Anyone who does fieldwork knows how important the weather is. Regardless of what you study, the weather plays a huge role in shaping the kind of day you have. It determines if you go home at night thinking you have the best job in the world, or wondering why any sane person would do what you do.
When I started my first field job, my boss told me firmly, “Birds don’t do anything in the rain.” This is a maxim most of us ornithologists cling to – because it means that there’s no point in us going out in the rain. And as a field assistant, I deeply resented it when the desperate graduate students I worked for sent me out in the rain anyway.
I always thought I’d be the first to call a rain day and take a well-deserved break from fieldwork – until I became one of those desperate graduate students. Then I realized what my former bosses had known all along: while you may not be able to catch birds during a rainstorm, losing an entire day of data collection isn’t an option either.
There are a number of strategies to try and wring some data out of a rain day, most of which involve sitting in the car at your field site, hoping for a break in the weather. The strategy I employed during my PhD fieldwork in British Columbia was based on this approach, but with an added twist. Because my sites were spread over 100 km of the southern Okanagan Valley, even when it was raining at one site, it might be clear at another – at least in theory.
In practice, this amounted to something very similar to chasing the end of a rainbow. We spent many days in the field driving back and forth between sites, in the (largely futile) hope of being in the right place at the right time to catch five minutes of blue sky. It almost never worked…and I’m sure my field assistants felt the same way about me as I had about my former bosses.
Sometimes, of course, there’s just no way to avoid bad weather. This is particularly true if you happen to be doing fieldwork on a small island – like the summer I worked for a friend catching terns on Lake Winnipeg, Manitoba.
On this particular day, I had been glancing nervously at the sky for over an hour, getting increasingly anxious as towering clouds approached from across the lake. Rather unfortunately for a field biologist, I hate sudden loud noises (like thunder), so I was quite vocal about my desire to get the hell off the island before the storm hit. But my friend – who was also my boss for those two weeks – was determined to squeeze every possible moment of data collection out of the day. She repeatedly insisted the storm would probably miss the island entirely.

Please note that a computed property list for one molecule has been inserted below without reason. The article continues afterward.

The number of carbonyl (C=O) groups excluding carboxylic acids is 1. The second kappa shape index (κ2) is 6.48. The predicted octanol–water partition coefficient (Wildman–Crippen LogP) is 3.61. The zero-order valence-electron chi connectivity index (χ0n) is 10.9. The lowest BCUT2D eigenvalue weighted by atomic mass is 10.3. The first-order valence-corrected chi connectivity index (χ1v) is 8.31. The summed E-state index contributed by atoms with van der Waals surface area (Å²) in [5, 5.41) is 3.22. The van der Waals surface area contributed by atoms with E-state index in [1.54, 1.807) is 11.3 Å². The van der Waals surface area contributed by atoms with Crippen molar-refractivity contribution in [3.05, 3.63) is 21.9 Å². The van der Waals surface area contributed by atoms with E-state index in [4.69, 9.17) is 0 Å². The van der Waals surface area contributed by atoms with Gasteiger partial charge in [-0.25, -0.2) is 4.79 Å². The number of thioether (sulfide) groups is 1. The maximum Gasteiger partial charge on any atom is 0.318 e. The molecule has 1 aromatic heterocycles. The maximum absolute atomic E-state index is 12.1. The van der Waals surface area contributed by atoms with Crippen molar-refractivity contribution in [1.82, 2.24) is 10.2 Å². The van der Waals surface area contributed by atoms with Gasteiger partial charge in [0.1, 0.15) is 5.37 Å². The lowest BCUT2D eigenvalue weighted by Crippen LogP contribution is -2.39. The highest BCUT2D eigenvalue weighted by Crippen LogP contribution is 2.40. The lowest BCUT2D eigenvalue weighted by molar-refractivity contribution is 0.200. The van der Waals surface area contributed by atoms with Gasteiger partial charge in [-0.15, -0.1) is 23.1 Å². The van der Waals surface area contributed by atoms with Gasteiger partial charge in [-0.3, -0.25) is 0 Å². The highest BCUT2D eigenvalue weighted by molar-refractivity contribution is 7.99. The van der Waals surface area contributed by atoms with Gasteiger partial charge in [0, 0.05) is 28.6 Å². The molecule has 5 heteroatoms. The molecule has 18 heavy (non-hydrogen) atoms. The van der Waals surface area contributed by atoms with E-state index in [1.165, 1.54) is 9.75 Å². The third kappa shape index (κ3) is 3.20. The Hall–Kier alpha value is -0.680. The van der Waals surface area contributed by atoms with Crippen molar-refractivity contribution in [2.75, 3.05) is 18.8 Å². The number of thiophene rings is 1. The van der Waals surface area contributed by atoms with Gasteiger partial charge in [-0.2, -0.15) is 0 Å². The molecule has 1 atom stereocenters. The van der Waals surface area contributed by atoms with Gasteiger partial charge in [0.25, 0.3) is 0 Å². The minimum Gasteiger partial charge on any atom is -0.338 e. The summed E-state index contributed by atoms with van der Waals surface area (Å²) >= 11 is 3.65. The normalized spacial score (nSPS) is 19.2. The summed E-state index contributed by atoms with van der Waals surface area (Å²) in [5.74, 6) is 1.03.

Needless to say, it did not. When the downpour started, she was sitting in a nylon blind in the middle of the tern colony. I, on the other hand, was out on the beach – I’d finished the task she’d sent me to do, but couldn’t return to the blind without disturbing the birds she was trying to catch. As the rain poured down in buckets and the thunder shook the island, I looked desperately for someplace – any place – to shelter. But there was nothing except the slate gray water of the lake and the dirty sand of the island. There was nowhere to go.
Finally, I resigned myself to my fate. I sat down cross-legged on the beach, stuffed in ear plugs, and covered my ears with my hands for good measure. For the next hour, I stayed in exactly the same spot on that beach, getting wetter and wetter and more and more miserable.
By the time the storm finally moved off, every item of clothing I had on was completely soaked. As I stood up, water cascading off my jacket, my radio went off. It was my (completely dry) friend, asking me to move on to the next task on our to-do list. (This is a great example of why it’s often a bad idea to work for friends/family/significant others in the field: homicidal rage tends to be bad for any relationship.)
But of all the places I’ve done field work, the site that wins the title for the worst weather is Sable Island. As anyone who’s lived in eastern Canada knows, the Maritimes are a place you love in spite of – not because of – the weather. Sable, a thin crescent of sand approximately 150 km off the coast of Nova Scotia, is no exception. It is frequently shrouded by fog, which has undoubtedly contributed to its reputation as the “graveyard of the Atlantic”: the site of more than 350 shipwrecks over the past 450 years. In fact, the summer record for fog on Sable is 30 days in June and 31 days in July.
When I arrived on Sable, I figured the island’s Environment Canada meteorological station – located approximately 50 steps from my front door – would be a major advantage of working there. Instead of checking the forecast online, I could get my information straight from the source. So the very first day I woke to the patter of rain on the roof, I headed over to the station.
I ducked inside, shaking water droplets off my coat, to see two people staring intently at computers, the very picture of hard work. “So,” I asked, trying to sound casual and not thoroughly panicked by the very long to-do list the weather was interfering with, “How long is this rain going to last?”
Both meteorologists looked up from their computers, blinking fuzzily at me. Clearly I had caught them off guard. (You don’t tend to see many people working on Sable Island.) But they weren’t nearly as surprised by my presence as I was by their reply.
“How the hell should we know?”